Daily Reflection
of Creighton University's Online Ministries
September 26th, 2013

Andy Alexander, S.J.
University Ministry and the Collaborative Ministry Office
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Thursday in the 25th Week of Ordinary Time
[452] Haggai 1:1-8
Psalm 149:1b-2, 3-4, 5-6a+9
Luke 9:7-9.



"Consider your ways!" Haggai 1

Herod the TetrarchHerod Antipas was the son of Herod the Great, who was the cruel king at the time of the Nativity story - the butcher of the children of Bethlehem. The son inherited a quarter of his father's kingdom (making him a tetrarch - ruler of a fourth) and he is a contemporary of the adult Jesus. In this scene, he is puzzled and curious about the stories he is hearing about Jesus. We will later hear that John, the Baptist, is challenging this Herod's adultery with his brother's wife, Herodius. "Now Herod the tetrarch, who had been censured by him because of Herodias, his brother’s wife, and because of all the evil deeds Herod had committed, added still another to these by also putting John in prison." [Luke 3:19] We know the rest of the story: that Herod has John beheaded, due to a drunked promise he makes to Salome, Herodias' daughter. And, finally, it is this Herod to whom Pilate sends Jesus, in an attempt to avoid the problem. Jesus won't even speak to him.

Sometimes, confusion and curiosity are moments of great importance for us. In this case, Herod becomes both curious and threatened. Sometimes, that's what happens to us. We hear about Jesus, and we hear about various things he says and does, and we are very curious. At times, we are also confused and threatened. The closer Jesus comes to us, to our hearts, the more likely it will be that we will be vulnerable to putting up some defenses. The questions come up, "What will this cost me? What will I have to change?" Sometimes it is easy to deflect the whole encounter with a simple defense, like, "Oh, I'm doing a lot already. I pray every day. I ..."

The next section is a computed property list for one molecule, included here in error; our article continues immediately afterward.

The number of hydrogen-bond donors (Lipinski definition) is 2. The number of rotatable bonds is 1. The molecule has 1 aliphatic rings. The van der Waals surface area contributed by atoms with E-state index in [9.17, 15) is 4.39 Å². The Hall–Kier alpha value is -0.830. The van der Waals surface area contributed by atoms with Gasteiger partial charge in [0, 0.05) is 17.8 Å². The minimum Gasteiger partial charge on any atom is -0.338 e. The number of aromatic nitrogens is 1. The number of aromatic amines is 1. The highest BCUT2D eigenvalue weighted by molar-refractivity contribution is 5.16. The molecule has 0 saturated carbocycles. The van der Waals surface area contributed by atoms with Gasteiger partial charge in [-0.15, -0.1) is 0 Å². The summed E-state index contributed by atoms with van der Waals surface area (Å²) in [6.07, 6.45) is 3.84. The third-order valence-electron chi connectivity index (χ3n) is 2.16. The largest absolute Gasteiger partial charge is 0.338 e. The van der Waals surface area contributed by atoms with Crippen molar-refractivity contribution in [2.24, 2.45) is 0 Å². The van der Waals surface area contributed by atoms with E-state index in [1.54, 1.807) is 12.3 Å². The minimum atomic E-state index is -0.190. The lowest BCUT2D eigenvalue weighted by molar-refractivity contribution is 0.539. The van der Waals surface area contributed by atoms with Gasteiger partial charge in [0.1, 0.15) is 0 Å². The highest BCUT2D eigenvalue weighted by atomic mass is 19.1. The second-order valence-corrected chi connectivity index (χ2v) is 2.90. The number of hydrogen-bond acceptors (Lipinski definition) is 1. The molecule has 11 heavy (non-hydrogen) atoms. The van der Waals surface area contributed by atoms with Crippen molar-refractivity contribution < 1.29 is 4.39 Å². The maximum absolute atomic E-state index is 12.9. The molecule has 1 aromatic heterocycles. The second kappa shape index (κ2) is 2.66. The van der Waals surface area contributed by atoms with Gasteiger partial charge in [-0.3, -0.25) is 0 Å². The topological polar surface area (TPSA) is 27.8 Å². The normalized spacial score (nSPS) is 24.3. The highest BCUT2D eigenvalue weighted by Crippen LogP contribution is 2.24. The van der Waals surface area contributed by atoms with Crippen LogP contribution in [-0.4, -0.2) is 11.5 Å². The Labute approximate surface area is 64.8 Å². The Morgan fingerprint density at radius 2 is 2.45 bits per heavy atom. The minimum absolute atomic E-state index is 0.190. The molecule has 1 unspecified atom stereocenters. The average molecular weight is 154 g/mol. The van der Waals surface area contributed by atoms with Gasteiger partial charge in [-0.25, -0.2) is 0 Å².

Sometimes, we have this paradoxical attraction to Jesus and, at the same time, an arms length relationship with him. We let him be our Savior, as long as we don't get too close to that reality - that he died for my sins and won for me freedom from my sin and death, earning me the gift of eternal life. We hear what he says in the gospels, and accept it, as long as it doesn't really result in my choosing to not judge others, die to myself, loving my enemies, turning the other cheek, taking up my cross with him, for others. We turn to him in prayer, and are grateful, usually, as long as our prayers are answered, even though we rarely ask to be transformed in our loving others who don't love us back, in our giving of ourselves to dismantle unjust social structures, in our complete trust in the gift of eternal life.

This brief encounter with Herod's curiosity with Jesus can be a powerful invitation to us all to open our hearts to a deeper relationship with Jesus, right where we are, right in the midst of discovering our defenses, our fears, and our distrust.

Dear Jesus, I so want to surrender more and more to your love for me. I'm tasting my fear and resistance but I want to let you in more now. Let me fall into your loving embrace and trust your care for me. Let me love more boldly and more fearlessly. You tell me that fear is useless. I know that apart from you I can do nothing. Give me your love and your grace and I will trust you and your path and ask for nothing more.

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